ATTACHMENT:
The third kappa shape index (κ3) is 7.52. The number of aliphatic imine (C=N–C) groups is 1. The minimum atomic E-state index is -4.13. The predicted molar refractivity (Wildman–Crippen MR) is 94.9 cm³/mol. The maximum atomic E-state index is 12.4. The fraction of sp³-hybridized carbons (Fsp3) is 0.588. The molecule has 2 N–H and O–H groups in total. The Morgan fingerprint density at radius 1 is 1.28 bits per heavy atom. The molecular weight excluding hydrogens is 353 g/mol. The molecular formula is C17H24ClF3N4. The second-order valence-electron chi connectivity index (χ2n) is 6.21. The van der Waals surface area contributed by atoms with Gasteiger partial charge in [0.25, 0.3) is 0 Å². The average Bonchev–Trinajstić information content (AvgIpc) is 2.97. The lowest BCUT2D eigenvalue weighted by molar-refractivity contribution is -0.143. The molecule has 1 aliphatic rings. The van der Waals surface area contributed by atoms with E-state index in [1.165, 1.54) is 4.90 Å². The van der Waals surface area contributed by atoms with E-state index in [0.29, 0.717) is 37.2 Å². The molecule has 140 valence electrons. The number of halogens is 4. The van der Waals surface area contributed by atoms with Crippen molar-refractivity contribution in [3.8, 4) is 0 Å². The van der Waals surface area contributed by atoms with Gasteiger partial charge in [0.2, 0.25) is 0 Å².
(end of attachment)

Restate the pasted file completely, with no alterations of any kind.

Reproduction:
The third kappa shape index (κ3) is 7.52. The number of aliphatic imine (C=N–C) groups is 1. The minimum atomic E-state index is -4.13. The predicted molar refractivity (Wildman–Crippen MR) is 94.9 cm³/mol. The maximum atomic E-state index is 12.4. The fraction of sp³-hybridized carbons (Fsp3) is 0.588. The molecule has 2 N–H and O–H groups in total. The Morgan fingerprint density at radius 1 is 1.28 bits per heavy atom. The molecular weight excluding hydrogens is 353 g/mol. The molecular formula is C17H24ClF3N4. The second-order valence-electron chi connectivity index (χ2n) is 6.21. The van der Waals surface area contributed by atoms with Gasteiger partial charge in [0.25, 0.3) is 0 Å². The average Bonchev–Trinajstić information content (AvgIpc) is 2.97. The lowest BCUT2D eigenvalue weighted by molar-refractivity contribution is -0.143. The molecule has 1 aliphatic rings. The van der Waals surface area contributed by atoms with E-state index in [1.165, 1.54) is 4.90 Å². The van der Waals surface area contributed by atoms with E-state index in [0.29, 0.717) is 37.2 Å². The molecule has 140 valence electrons. The number of halogens is 4. The van der Waals surface area contributed by atoms with Crippen molar-refractivity contribution in [3.8, 4) is 0 Å². The van der Waals surface area contributed by atoms with Gasteiger partial charge in [0.2, 0.25) is 0 Å².